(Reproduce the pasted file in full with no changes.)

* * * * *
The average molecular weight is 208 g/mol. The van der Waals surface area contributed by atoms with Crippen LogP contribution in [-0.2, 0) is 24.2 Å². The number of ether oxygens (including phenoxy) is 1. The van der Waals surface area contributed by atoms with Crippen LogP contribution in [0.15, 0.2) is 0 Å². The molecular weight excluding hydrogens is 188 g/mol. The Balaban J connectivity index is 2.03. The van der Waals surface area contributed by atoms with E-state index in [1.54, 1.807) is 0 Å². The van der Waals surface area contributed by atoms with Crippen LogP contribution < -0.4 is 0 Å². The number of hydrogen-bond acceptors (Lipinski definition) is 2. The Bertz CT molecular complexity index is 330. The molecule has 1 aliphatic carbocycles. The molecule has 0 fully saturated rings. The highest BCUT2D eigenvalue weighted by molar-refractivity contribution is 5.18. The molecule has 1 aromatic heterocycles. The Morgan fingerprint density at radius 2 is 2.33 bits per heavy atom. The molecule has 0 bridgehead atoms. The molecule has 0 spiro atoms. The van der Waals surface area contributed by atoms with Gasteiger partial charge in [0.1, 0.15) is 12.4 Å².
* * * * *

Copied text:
The average molecular weight is 208 g/mol. The van der Waals surface area contributed by atoms with Crippen LogP contribution in [-0.2, 0) is 24.2 Å². The number of ether oxygens (including phenoxy) is 1. The van der Waals surface area contributed by atoms with Crippen LogP contribution in [0.15, 0.2) is 0 Å². The molecular weight excluding hydrogens is 188 g/mol. The Balaban J connectivity index is 2.03. The van der Waals surface area contributed by atoms with E-state index in [1.54, 1.807) is 0 Å². The van der Waals surface area contributed by atoms with Crippen LogP contribution < -0.4 is 0 Å². The number of hydrogen-bond acceptors (Lipinski definition) is 2. The Bertz CT molecular complexity index is 330. The molecule has 1 aliphatic carbocycles. The molecule has 0 fully saturated rings. The highest BCUT2D eigenvalue weighted by molar-refractivity contribution is 5.18. The molecule has 1 aromatic heterocycles. The Morgan fingerprint density at radius 2 is 2.33 bits per heavy atom. The molecule has 0 bridgehead atoms. The molecule has 0 spiro atoms. The van der Waals surface area contributed by atoms with Gasteiger partial charge in [0.1, 0.15) is 12.4 Å².